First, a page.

How innobackupex Works

innobackupex is a script written in Perl that wraps the xtrabackup and tar4ibd binaries and performs the tasks where the performance and efficiency of C program isn’t needed. In this way, it provides a convinient and integrated approach to backing up in many common scenarios.

The following describes the rationale behind innobackupex actions.

Making a Backup

If no mode is specified, innobackupex will assume the backup mode.

By default, it starts xtrabackup with the --suspend-at-end option, and lets it copy the InnoDB data files. When xtrabackup finishes that, innobackupex sees it create the xtrabackup_suspended file and executes FLUSH TABLES WITH READ LOCK. Then it begins copying the rest of the files.

If the --ibbackup is not supplied, innobackupex will try to detect it: if the xtrabackup_binary file exists on the backup directory, it reads from it which binary of xtrabackup will be used. Otherwise, it will try to connect to the database server in order to determine it. If the connection can’t be established, xtrabackup will fail and you must specify it (see Choosing the Right Binary).

When the binary is determined, the connection to the database server is checked. This done by connecting, issuing a query, and closing the connection. If everything goes well, the binary is started as a child process.

If it is not an incremental backup, it connects to the server. It waits for slaves in a replication setup if the option --safe-slave-backup is set and will flush all tables with READ LOCK, preventing all MyISAM tables from writing (unless option --no-lock is specified).

Once this is done, the backup of the files will begin. It will backup .frm, .MRG, .MYD, .MYI, .TRG, .TRN, .ARM, .ARZ, .CSM, .CSV and .opt files.

When all the files are backed up, it resumes ibbackup and wait until it finishes copying the transactions done while the backup was done. Then, the tables are unlocked, the slave is started (if the option --safe-slave-backup was used) and the connection with the server is closed. Then, it removes the xtrabackup_suspended file and permits xtrabackup to exit.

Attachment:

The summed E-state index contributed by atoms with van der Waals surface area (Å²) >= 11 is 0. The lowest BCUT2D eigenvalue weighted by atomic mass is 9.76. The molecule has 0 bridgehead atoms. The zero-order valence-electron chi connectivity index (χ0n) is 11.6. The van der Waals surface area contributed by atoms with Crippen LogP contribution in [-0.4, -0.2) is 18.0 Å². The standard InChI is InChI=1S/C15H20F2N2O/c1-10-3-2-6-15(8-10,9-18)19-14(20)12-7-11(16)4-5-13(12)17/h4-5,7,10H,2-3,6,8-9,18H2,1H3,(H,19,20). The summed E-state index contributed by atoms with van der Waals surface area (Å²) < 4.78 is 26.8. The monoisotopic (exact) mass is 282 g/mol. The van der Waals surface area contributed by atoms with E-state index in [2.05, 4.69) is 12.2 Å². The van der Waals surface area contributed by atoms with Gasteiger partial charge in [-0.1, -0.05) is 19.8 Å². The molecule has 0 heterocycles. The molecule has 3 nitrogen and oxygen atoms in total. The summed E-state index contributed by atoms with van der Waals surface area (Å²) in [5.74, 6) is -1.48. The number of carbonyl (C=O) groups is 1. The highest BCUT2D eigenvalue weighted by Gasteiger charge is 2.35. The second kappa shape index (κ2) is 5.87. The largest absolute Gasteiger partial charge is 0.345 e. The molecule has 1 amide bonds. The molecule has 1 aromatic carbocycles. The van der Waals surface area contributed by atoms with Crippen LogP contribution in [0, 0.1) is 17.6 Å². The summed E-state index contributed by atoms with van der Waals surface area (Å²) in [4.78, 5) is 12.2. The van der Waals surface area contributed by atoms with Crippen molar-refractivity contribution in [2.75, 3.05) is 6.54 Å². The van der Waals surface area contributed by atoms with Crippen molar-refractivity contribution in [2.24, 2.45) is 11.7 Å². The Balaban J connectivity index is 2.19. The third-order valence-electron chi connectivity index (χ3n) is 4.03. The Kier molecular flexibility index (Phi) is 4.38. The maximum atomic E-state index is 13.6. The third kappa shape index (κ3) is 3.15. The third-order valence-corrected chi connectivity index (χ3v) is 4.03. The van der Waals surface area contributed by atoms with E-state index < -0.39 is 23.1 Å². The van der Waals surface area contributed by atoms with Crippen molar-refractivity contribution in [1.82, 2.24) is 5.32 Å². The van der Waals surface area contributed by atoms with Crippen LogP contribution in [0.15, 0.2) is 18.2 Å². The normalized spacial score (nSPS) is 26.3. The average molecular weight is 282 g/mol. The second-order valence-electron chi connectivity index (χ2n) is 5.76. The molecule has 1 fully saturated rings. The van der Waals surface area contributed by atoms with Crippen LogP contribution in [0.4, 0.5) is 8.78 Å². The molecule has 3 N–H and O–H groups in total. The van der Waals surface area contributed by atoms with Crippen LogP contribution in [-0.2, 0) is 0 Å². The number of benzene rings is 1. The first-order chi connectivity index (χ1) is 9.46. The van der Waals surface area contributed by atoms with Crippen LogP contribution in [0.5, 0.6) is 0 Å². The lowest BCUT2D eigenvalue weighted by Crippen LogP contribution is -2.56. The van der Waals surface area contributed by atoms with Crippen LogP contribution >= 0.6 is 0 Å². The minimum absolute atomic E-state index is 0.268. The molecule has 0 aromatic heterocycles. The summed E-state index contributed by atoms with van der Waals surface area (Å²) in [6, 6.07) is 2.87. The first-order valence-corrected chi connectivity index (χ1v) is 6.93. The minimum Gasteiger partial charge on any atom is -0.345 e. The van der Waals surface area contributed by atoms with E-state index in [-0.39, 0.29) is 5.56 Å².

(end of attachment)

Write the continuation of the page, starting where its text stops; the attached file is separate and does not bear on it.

It will also create the following files in the directory of the backup:

containing the LSN and the type of backup;
containing the position of the binary log at the moment of backing up;
containing the position of the binary log at the moment of backing up relative to InnoDB transactions;
containing the MySQL binlog position of the master server in a replication setup via 'SHOW SLAVE STATUS\G;' if the --slave-info option is passed;
containing only the my.cnf options required for the backup;
containing the binary used for the backup;
containing the STDERR of mysqld during the process and
containing the STDOUT of the server.

If the --remote-host was set, innobackupex will test the connection to the host via ssh and create the backup directories. Then the same process will be applied but the log will be written to a temporary file and will be copied via scp with the options set by --scpopt (-Cp -c arcfour by default).

After each copy the files will be deleted. The same rationale is for the --stream mode.

Finally, the binary log position will be printed to STDERR and innobackupex will exit returning 0 if all went OK.

Note that the STDERR of innobackupex is not written in any file. You will have to redirect it to a file, e.g., innobackupex OPTIONS 2> backupout.log.

Restoring a backup

To restore a backup with innobackupex the --copy-back option must be used.

innobackupex will read the read from the my.cnf the variables datadir, innodb_data_home_dir, innodb_data_file_path, innodb_log_group_home_dir and check that the directories exist.

It will copy the MyISAM tables, indexes, etc. (.frm, .MRG, .MYD, .MYI, .TRG, .TRN, .ARM, .ARZ, .CSM, .CSV and .opt files) first, InnoDB tables and indexes next and the log files at last. It will preserve file’s attributes when copying them, you may have to change the files’ ownership to mysql before starting the database server, as they will be owned by the user who created the backup.

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